Station restriction place a restriction on where an account can be used.
Restrictions can be to a specific token ring or ethernet segment, and can be specific down to the MAC layer address, or node address. The only way around a station restriction at the node address is to spoof the address from a workstation on the same segment or ring as the address you are spoofing. Like time restrictions, only Supervisor and equivalents can alter station restrictions.
This will depend greatly on what kind of network interface card (NIC) the workstation has, as to whether you can perform this function. Typically you can do it in the Link Driver section of the NET.CFG file by adding the following line - NODE ADDRESS xxxxxxxxxxxx where xxxxxxxxxxxx is the 12 digit MAC layer address. This assumes you are using Netware's ODI drivers, if you are using NDIS drivers you will have to add the line to a PROTOCOL.INI or IBMENII.NIF file, which usually has the lines already in it.
For an IP address, you may have to run a TCPIP config program to make it work (it depends on whose IP stack you are running). Some implementations will have the mask, the default router and the IP address in the NET.CFG, some in the TCPIP.CFG. It is a good idea to look around in all network-related subdirectories to see if there are any .CFG, .INI, or .NIF files that may contain addresses.
Getting the target node address should be pretty easy. Login with any account and do a USERLIST /A. This will list all accounts currently logged in with their network and node address. If your workstation is on the same network as the target, you can spoof the address no problem. Actually you can spoof the address regardless but to defeat station restrictions you must be on the same network.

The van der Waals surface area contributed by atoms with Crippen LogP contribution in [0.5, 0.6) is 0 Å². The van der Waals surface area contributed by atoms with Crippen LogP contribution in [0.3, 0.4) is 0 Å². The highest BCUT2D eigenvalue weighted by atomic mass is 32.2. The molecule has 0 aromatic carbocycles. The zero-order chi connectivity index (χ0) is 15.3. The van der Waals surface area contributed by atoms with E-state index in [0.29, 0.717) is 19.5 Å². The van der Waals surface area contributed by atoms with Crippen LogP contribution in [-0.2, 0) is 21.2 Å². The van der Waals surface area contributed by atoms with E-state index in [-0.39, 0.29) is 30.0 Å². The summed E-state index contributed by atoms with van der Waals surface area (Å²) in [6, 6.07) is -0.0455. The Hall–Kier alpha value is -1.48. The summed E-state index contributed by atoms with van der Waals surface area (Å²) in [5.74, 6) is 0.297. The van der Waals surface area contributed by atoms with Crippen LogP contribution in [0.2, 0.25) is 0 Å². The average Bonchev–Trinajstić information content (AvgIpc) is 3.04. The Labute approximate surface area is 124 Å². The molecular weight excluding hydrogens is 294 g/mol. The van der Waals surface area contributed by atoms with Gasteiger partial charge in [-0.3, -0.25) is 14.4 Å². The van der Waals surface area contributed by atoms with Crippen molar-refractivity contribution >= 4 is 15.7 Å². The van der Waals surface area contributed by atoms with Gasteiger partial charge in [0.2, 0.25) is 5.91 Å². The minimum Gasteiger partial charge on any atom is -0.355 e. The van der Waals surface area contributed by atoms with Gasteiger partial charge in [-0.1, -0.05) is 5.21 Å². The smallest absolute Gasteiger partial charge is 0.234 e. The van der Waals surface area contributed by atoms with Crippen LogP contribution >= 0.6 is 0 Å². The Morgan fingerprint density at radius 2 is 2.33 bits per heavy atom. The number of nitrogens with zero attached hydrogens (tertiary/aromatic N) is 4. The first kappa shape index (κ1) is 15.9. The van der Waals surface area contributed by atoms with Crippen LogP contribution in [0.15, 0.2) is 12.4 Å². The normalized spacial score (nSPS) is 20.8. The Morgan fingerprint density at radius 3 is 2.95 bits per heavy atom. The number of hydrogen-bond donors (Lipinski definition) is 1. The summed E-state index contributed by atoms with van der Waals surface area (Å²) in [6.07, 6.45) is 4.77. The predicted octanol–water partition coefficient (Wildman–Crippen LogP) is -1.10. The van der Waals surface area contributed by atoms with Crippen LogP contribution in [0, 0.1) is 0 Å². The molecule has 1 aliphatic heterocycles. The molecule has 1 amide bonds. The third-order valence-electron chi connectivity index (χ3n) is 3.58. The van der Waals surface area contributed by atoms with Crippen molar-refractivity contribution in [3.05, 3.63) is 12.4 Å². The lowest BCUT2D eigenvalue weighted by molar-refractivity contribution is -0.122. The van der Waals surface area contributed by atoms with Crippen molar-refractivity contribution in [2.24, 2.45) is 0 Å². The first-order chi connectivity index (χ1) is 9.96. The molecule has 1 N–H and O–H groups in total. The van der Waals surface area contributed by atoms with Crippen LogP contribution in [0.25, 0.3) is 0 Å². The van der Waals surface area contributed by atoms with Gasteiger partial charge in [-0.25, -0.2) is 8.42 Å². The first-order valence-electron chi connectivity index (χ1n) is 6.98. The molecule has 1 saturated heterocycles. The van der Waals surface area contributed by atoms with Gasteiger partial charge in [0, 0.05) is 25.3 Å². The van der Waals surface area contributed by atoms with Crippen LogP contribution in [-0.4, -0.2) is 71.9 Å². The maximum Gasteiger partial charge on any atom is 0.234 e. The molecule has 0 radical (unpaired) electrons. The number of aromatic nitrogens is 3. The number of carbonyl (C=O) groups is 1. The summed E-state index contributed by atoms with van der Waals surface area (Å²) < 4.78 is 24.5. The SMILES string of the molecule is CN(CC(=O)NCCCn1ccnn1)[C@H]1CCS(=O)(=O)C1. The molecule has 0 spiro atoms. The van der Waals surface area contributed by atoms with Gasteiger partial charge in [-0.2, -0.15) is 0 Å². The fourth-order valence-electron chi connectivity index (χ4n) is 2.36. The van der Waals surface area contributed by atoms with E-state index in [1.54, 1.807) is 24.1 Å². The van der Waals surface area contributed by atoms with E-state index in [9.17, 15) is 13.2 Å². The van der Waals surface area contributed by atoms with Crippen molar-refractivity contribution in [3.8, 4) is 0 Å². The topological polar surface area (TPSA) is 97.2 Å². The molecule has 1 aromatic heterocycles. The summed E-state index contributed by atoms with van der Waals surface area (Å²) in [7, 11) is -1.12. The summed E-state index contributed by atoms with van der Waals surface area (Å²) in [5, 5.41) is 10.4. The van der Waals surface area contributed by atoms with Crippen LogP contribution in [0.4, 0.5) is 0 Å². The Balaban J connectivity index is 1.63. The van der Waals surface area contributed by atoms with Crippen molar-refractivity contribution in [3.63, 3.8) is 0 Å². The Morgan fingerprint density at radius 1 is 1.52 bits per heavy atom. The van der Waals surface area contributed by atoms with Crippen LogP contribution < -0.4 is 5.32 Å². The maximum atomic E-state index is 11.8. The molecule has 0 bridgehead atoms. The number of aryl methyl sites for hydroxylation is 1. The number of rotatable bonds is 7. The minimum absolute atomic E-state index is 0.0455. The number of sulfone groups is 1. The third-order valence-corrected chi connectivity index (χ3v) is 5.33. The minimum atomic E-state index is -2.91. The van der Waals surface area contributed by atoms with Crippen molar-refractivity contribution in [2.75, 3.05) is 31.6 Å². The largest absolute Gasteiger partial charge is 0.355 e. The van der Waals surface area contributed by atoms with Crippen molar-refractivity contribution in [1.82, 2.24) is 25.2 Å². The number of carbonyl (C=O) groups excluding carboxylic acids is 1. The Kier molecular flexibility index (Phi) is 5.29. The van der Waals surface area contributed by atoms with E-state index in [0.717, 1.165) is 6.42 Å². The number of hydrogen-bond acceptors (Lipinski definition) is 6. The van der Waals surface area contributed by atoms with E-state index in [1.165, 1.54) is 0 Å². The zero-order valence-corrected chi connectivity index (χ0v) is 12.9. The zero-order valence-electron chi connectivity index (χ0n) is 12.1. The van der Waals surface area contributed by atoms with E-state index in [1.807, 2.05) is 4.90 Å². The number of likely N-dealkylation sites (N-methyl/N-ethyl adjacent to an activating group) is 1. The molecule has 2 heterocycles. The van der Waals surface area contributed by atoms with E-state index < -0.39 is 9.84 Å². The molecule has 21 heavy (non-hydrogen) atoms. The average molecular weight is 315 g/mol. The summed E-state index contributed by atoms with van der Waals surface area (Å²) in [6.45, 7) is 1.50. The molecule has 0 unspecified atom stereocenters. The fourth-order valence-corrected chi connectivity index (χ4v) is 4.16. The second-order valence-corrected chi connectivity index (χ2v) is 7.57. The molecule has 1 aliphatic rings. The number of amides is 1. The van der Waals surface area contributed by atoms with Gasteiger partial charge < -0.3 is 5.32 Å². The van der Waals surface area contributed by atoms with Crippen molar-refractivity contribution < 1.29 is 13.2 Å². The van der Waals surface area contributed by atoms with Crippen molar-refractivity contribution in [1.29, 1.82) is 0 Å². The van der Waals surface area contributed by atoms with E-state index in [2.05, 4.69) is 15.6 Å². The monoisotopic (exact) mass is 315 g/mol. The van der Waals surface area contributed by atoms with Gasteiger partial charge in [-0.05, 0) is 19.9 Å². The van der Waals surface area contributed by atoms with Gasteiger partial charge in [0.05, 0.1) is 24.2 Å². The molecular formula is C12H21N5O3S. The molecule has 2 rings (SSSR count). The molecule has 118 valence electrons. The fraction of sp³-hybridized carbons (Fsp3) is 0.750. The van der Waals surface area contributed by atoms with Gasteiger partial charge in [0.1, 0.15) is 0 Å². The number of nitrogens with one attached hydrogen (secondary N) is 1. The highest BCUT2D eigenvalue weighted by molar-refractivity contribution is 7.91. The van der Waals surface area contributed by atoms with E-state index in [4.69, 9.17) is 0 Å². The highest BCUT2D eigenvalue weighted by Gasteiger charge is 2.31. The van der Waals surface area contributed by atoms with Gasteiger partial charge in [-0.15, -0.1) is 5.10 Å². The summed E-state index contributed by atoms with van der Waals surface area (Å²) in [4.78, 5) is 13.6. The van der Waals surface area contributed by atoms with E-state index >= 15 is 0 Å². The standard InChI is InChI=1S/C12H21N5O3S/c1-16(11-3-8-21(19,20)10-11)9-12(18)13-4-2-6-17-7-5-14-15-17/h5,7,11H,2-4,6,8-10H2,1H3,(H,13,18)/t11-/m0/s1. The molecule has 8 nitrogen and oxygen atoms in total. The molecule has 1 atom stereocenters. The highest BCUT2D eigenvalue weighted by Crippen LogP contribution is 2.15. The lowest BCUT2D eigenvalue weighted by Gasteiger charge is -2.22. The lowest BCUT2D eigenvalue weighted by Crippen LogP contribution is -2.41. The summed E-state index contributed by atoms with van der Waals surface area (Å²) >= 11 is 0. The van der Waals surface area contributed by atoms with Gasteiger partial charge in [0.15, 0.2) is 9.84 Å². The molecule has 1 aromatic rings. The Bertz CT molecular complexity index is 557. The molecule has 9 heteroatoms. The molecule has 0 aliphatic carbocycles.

Here you need console and Supervisor access. The site is running 3.11 or higher and running the CONLOG.NLM. Any site running this is trapping all console messages to a file. If you run SETPWD at the console, the response by SETPWD is written to a log file. Here's the steps for determining if it is running and what to do to defeat it:
A common mistake regarding 3.x RCONSOLE passwords is to use a switch to use only the Supervisor password. It works like this:
LOAD REMOTE /P= , instead of
LOAD REMOTE RCONPASSWORD
The admin believes /P= turns off everything except the Supe password for RCONSOLE. In fact the password is just set to /P= which will get you in! The second most common mistake is using -S.
Version 4.1 is a bit different. Here's how it works:
You can call LDREMOTE from your AUTOEXEC.NCF, or you can change the LOAD REMOTE line in the AUTOEXEC.NCF as follows:
LOAD REMOTE SECRET ; becomes
LOAD REMOTE -E 870B7E366363
The most vulnerable file would be the AUTOEXEC.NCF file. Adding a couple of lines to run BURGLAR.NLM or SETPWD.NLM would certainly get you access. But remember there are other .NCF files that can be used and exploited. For example, ASTART.NCF and ASTOP.NCF are used to start and stop Arcserve, the most popular backup system for Netware. The LDREMOTE.NCF as mentioned in section 02-8 is another potential target.
The lines you might add to such a file might be as follows:
LOAD SETPWD SUPERVISOR SECRET
This assumes you had read/write access to the location of the .NCF file and can copy SETPWD.NLM to the server. Note that by unloading CONLOG you are only partially covering your tracks, in the CONSOLE.LOG file it will be obvious that CONLOG was unloaded and reloaded. The CLS is to keep your activities off of the server's screen.
The best .NCF for this is obviously one that is either used during the server's boot process or during some automated process. This way a short .NCF and its activities may escape the eyes of an admin during execution.